In the present study, we aimed to identify the types of directional delay-period activity that contribute most significantly to the decision of the saccade direction in the S-ODR task. Directional delay-period activity observed in the ODR task was classified on the basis of 2 criteria: the temporal pattern of the strength of the directional selectivity and the temporal pattern of the delay-period activity itself in the maximum response direction. Comparison of the characteristics of delay-period activity in the same neuron between the ODR and S-ODR tasks revealed that increasing or temporally convex types of delay-period activity with persistent directional selectivity throughout the delay period in the ODR task play an essential role in generating and enhancing directional information regarding the forthcoming saccade in the S-ODR task. These results indicate the importance of the prefrontal cortex in the decision process of the saccade direction in the S-ODR task. The results also indicate the importance of neurons with directional delay-period activity as essential neural substrates in the decision-making process.

Types of Directional Delay-Period Activity Contributing to the Decision Process of the Saccade Direction in the S-ODR Task

In our previous report (Watanabe et al. 2006), we suggested that neurons with directional delay-period activity in the ODR task showed differential activation depending on the direction of the saccade that the monkeys freely chose in the S-ODR task. This result suggests that neurons with directional delay-period activity in the ODR task participate in the decision process of the saccade direction in the S-ODR task. However, the temporal pattern and the directional tuning of the delay-period activity are different from neuron to neuron in the DLPFC (Funahashi et al. 1989). Therefore, in the present study, we aimed to identify which types of delay-period activity play the most significant role in the decision process of the saccade direction in the S-ODR task.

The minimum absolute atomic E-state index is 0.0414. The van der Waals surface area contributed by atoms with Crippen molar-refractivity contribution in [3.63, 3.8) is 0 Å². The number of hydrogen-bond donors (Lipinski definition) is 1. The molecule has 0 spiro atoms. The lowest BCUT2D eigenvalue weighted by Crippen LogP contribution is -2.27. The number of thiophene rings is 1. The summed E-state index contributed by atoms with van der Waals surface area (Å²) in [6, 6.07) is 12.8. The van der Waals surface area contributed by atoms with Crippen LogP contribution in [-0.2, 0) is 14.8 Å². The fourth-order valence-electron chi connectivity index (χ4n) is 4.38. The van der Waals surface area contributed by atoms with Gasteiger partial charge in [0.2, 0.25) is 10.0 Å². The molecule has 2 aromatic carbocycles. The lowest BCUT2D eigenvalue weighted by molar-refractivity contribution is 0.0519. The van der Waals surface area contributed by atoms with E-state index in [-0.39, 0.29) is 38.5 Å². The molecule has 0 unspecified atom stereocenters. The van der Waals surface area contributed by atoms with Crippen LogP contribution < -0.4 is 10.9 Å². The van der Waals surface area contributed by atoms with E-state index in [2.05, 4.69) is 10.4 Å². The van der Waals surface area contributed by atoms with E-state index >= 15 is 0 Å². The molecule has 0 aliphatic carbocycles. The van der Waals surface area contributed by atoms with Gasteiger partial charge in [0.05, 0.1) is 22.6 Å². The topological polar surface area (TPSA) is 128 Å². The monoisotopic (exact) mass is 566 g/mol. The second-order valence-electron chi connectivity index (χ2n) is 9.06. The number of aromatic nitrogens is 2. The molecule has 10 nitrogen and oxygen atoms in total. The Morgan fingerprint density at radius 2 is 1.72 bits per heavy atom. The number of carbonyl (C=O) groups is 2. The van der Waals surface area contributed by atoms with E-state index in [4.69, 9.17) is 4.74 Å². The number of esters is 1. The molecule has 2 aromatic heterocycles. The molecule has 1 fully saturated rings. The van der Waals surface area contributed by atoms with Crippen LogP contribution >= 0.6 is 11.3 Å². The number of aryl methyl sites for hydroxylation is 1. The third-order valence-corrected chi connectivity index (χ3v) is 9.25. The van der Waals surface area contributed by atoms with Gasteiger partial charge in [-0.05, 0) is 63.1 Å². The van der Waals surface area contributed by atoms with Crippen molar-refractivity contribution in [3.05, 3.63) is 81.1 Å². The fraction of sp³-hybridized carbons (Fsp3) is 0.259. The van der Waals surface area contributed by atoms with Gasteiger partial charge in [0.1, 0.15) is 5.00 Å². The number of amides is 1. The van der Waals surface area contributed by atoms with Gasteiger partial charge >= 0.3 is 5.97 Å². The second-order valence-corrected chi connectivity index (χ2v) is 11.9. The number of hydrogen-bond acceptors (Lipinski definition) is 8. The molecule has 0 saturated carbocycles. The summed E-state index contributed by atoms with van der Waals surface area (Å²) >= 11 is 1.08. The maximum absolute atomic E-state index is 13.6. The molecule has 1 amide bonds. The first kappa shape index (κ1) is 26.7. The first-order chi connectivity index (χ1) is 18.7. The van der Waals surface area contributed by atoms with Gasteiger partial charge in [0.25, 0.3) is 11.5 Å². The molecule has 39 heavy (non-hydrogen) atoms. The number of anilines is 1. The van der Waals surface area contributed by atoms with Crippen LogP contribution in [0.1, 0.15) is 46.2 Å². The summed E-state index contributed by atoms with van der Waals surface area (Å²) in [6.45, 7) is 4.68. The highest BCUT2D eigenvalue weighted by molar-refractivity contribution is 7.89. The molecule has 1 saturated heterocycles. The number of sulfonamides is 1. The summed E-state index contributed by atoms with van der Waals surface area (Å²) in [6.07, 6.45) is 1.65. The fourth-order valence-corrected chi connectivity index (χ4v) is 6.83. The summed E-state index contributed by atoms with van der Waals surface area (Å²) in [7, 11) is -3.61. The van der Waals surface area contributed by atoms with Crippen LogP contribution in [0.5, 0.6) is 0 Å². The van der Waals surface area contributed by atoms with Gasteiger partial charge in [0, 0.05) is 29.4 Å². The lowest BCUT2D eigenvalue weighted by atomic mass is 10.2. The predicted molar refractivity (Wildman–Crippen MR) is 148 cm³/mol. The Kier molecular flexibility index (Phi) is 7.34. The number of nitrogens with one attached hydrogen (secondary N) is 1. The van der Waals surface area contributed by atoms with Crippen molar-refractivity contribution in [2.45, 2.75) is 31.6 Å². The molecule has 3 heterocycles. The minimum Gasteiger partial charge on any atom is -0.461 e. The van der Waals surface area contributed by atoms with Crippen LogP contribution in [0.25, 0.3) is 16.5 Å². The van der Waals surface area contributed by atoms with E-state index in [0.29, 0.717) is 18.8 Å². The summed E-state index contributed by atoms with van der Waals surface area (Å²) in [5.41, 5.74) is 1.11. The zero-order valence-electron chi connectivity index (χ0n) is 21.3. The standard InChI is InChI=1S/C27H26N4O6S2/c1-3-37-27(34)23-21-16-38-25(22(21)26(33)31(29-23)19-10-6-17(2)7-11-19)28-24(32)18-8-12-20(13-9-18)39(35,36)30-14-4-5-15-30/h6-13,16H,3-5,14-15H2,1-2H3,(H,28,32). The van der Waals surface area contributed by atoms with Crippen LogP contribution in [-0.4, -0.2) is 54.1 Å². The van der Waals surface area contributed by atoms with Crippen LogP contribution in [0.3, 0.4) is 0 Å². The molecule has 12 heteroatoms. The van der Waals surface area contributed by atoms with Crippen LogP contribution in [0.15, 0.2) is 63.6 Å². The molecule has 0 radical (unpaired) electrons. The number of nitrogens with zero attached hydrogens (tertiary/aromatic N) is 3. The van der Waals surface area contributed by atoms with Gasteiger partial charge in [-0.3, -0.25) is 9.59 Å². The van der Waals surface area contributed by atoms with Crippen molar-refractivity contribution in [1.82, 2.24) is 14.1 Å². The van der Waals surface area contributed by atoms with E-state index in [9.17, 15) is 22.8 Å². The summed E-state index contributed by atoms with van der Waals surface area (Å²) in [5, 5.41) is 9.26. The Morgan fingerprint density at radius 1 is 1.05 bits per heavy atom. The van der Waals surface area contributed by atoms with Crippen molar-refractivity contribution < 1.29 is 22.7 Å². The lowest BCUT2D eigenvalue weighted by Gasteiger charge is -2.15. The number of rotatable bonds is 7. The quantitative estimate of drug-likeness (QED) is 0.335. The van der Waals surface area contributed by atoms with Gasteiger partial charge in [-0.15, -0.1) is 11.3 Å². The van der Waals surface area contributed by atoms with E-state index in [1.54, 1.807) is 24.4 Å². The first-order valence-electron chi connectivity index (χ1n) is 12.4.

Prefrontal neurons showed a variety of temporal patterns of delay-period activity. For example, the delay-period activity of some neurons showed a gradual increase toward the initiation of the saccade, whereas that of other neurons showed a gradual decrease in the best direction. It has been suggested that the difference in temporal pattern observed in delay-period activity reflects a difference in functional roles, such that gradually decreasing types of delay-period activity tend to represent information regarding the sensory stimulus presented during the cue period (cue-coding activity), whereas gradually increasing types of activity tend to represent information regarding the forthcoming motor response (response-coding activity) (Quintana and Fuster 1992, 1999; Constantinidis et al. 2001a; Takeda and Funahashi 2002, 2004; Fukushima et al. 2004). Moreover, it has been shown that prefrontal delay-period activity exhibits variation in directional selectivity during ODR performance (Funahashi et al. 1989; Sawaguchi and Yamane 1999). For example, some neurons showed broadly tuned directional selectivity, whereas others showed sharply tuned directional selectivity (Funahashi et al. 1989). Therefore, in the present study, to identify which types of delay-period activity contributed most significantly to the decision process of the saccade direction in the S-ODR task, we classified the delay-period activity observed in the ODR task based on the temporal pattern of the strength of the directional selectivity and the temporal pattern of the delay-period activity itself in the maximum response direction. We then examined which types of delay-period activity in the ODR task also showed directional selectivity in the S-ODR task.

A high proportion of neurons with increasing or sustained delay-period activity with temporally persistent directional selectivity in the ODR task (types A and B activities coupled with a [1, 1, 1] directional pattern) also held effective directional information in the S-ODR task. On the contrary, neurons exhibiting decreasing delay-period activity with directional selectivity only present during the early phase of the delay period in the ODR task (type C activity coupled with [1, 1, 0] and [1, 0, 0] directional patterns) did not exhibit directional selectivity in the S-ODR task. In the ODR task, both neurons exhibiting cue-coding activity and neurons exhibiting response-coding activity could be activated, because the visual cue indicated the correct saccade direction, and because the saccade planning took place before the end of the delay period. However, in the S-ODR task, only response-coding activity persists, because saccade direction was not externally indicated by a visual stimulus during the cue period, and because information regarding the forthcoming saccade direction needed to be generated during the delay period.